Key Pieces: Leather duster coats with buckled straps along the sleeves, red leather deconstructed overalls with zipper-fastened leg, grey tartan prairie dress.

Vibe: Futuristic Victorian techno princesses.

Tamuna Ingorokva

Summary: Another leather specialist (clearly the material is a Georgian favorite), Tamuna Ingorokva’s minimally provocative take on tailoring and knitwear have boosted her namesake among fashionistas and working women throughout the country in the last few years.

Key Pieces: Electric blue leather trousers, black patent leather side-slit peasant skirt, black slouchy mohair sweater.

Vibe: #Officecore, female edition.

Matériel by Aleksandre Akhalkatsishvili

Summary: Tbilisi-based designer Aleksandre Akhalkatsishvili is the creative force behind Matériel, the premium line of Georgian heritage fashion house, MATERIA. Defined by razor-sharp geometric cuts, block color schemes (especially black) and luxe fabrics (leather included, naturally), Matériel’s modern, ultra-femme allure comes from Akhalkatsishvili’s astute eye for the female form along with a sensibility for the contemporary woman’s lifestyle.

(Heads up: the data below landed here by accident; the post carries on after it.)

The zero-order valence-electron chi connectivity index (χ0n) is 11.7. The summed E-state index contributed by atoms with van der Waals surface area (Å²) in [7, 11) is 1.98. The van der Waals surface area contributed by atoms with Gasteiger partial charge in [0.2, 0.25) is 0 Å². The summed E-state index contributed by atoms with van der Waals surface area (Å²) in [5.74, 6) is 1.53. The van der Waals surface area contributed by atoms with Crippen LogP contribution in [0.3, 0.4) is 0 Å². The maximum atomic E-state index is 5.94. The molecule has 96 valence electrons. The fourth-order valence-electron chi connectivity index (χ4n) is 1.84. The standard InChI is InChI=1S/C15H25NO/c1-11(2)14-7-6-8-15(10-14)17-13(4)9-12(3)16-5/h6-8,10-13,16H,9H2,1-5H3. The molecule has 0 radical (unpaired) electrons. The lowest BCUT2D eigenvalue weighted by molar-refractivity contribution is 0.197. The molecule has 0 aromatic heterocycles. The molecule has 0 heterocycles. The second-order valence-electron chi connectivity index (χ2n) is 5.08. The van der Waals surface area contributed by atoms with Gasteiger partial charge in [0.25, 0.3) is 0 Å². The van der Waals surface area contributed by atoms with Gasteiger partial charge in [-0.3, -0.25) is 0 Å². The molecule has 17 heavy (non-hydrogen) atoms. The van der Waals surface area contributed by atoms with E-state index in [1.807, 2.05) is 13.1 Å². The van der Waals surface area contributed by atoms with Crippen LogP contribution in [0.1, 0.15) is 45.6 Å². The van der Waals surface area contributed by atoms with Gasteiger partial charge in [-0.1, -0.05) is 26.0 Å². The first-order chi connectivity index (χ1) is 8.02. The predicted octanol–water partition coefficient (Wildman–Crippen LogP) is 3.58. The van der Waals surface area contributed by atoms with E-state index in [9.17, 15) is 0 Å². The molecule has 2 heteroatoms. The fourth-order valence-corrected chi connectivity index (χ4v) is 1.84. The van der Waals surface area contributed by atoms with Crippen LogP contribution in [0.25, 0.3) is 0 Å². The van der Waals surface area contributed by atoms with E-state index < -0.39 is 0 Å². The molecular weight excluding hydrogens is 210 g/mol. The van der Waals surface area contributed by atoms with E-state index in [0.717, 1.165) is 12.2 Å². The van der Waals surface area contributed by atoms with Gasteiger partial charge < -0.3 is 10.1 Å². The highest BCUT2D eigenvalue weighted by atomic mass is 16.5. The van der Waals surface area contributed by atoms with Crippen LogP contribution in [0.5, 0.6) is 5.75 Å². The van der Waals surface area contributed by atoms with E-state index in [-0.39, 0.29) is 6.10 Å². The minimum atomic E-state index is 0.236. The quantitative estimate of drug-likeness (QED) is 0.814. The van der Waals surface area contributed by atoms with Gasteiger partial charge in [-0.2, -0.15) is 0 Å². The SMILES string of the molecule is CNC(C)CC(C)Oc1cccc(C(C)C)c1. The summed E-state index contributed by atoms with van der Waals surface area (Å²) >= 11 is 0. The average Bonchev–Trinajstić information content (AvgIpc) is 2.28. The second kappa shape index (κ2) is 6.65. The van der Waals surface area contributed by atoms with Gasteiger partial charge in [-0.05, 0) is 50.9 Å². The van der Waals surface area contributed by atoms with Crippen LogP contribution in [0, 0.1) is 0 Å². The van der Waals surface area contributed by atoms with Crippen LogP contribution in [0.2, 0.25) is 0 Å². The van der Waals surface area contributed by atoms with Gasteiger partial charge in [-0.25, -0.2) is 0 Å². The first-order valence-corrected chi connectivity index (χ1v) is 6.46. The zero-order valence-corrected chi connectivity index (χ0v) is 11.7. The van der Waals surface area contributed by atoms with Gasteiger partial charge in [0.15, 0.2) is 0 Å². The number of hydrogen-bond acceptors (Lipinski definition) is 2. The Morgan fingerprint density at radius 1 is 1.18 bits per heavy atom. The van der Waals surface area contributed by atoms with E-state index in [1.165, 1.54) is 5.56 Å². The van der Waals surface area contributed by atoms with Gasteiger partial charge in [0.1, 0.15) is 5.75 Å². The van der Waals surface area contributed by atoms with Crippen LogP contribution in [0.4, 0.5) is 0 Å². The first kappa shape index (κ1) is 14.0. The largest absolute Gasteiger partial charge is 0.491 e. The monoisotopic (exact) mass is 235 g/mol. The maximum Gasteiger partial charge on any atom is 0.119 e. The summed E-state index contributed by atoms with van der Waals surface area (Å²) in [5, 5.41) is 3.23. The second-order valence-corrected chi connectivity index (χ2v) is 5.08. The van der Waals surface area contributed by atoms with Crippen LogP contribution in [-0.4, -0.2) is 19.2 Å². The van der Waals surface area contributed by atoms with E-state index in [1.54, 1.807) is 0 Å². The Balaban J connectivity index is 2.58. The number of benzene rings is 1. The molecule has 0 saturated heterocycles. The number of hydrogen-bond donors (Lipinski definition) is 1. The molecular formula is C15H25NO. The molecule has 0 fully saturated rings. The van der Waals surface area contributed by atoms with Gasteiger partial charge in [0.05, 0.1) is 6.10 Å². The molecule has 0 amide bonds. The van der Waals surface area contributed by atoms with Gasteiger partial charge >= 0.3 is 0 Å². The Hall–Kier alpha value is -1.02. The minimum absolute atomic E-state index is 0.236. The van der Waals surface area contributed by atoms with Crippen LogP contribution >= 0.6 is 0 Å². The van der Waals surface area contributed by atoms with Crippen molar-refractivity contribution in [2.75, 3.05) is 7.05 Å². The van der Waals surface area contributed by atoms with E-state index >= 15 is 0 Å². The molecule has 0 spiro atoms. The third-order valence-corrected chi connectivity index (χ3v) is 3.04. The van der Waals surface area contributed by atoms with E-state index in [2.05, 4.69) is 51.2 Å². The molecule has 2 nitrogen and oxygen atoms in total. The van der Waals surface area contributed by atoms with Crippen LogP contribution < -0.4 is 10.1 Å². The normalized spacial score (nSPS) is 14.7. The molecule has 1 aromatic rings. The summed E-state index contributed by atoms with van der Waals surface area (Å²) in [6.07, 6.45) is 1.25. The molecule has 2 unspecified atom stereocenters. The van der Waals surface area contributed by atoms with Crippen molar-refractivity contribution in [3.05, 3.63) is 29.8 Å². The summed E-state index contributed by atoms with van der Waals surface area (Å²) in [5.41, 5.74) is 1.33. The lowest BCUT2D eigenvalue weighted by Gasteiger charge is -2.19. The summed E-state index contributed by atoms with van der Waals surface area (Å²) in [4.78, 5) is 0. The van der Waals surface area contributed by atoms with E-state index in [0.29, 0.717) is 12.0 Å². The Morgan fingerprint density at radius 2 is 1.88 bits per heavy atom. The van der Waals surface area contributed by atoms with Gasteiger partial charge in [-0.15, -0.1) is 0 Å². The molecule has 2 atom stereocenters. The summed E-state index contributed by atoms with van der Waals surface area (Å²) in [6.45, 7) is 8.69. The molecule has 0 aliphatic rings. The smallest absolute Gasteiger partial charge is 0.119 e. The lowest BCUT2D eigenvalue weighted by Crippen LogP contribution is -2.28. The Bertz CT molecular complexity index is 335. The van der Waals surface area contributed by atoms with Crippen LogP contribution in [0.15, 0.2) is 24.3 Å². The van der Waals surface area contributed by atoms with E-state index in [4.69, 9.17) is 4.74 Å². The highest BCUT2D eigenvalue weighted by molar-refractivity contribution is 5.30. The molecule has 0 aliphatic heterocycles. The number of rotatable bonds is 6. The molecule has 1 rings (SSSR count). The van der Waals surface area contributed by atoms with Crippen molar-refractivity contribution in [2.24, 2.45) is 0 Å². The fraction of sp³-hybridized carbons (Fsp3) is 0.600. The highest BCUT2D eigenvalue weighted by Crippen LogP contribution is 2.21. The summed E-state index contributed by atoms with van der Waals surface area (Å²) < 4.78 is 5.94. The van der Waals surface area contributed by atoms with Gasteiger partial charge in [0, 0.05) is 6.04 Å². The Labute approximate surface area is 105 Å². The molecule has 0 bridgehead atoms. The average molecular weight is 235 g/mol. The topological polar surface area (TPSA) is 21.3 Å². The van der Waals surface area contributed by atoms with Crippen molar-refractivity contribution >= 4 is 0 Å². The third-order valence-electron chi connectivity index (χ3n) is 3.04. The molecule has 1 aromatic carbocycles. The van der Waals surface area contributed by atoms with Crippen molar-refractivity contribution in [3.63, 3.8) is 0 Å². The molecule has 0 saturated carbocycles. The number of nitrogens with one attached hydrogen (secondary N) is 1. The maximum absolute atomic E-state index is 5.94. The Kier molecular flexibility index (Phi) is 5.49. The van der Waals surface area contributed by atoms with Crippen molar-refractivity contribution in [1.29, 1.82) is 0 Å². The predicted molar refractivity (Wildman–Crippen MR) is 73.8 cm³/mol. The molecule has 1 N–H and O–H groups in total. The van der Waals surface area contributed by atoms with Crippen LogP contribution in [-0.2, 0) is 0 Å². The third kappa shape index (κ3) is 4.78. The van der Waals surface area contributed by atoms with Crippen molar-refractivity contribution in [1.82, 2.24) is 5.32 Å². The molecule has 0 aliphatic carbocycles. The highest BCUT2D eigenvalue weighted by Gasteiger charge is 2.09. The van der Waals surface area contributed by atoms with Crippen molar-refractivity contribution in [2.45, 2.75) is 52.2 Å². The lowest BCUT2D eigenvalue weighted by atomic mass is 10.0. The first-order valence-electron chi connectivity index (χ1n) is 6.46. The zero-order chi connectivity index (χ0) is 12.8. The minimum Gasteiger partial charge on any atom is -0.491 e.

Key Pieces: Black robe coats, side-slit pencil skirts with hip cut-outs, green sleeveless trench coat.

Vibe: Power-dressing with a party girl spin (a la Alexander Wang).

MACH & MACH

Summary: Founded in 2012 by sisters Nina and Gvantsa Macharashvili, MACH & MACH added a pleasantly shocking jolt of colorful energy to the week’s expansive gamut of stark, leather-everything creations. Though keeping with the Georgian capital’s love of all things futuristic-tinged, MACH & MACH’s range took less design cues from The Matrix and more from The Fifth Element: think metallics, sequins, feathers, sheer fabrics and high necklines.

Key Pieces: Purple metallic puffer jacket, eye-slit Matrix sunglasses, ruffled fuchsia shirt dress.

Vibe: Disco queens on Saturn.

George Keburia

Summary: At just 27-years-old, designer George Keburia is one of the younger talents helming from the Georgian capital to achieve global success with his namesake brand. Stocked in boutiques spanning from Georgia, Russia, Ukraine and the United States, Keburia’s droll aesthetic has made him a favorite for more adventurous fashionistas who don’t take themselves too seriously.

Key Pieces: Pepto-pink funnel neck dress with flower holder and billowing bishop sleeves, canary-yellow high-waisted trousers, gothy pilgrim suit with oversized bow neck attachment.

Vibe: Pilgrimcore.

Now check out 13 fashion trends to expect in 2017.

What To Read Next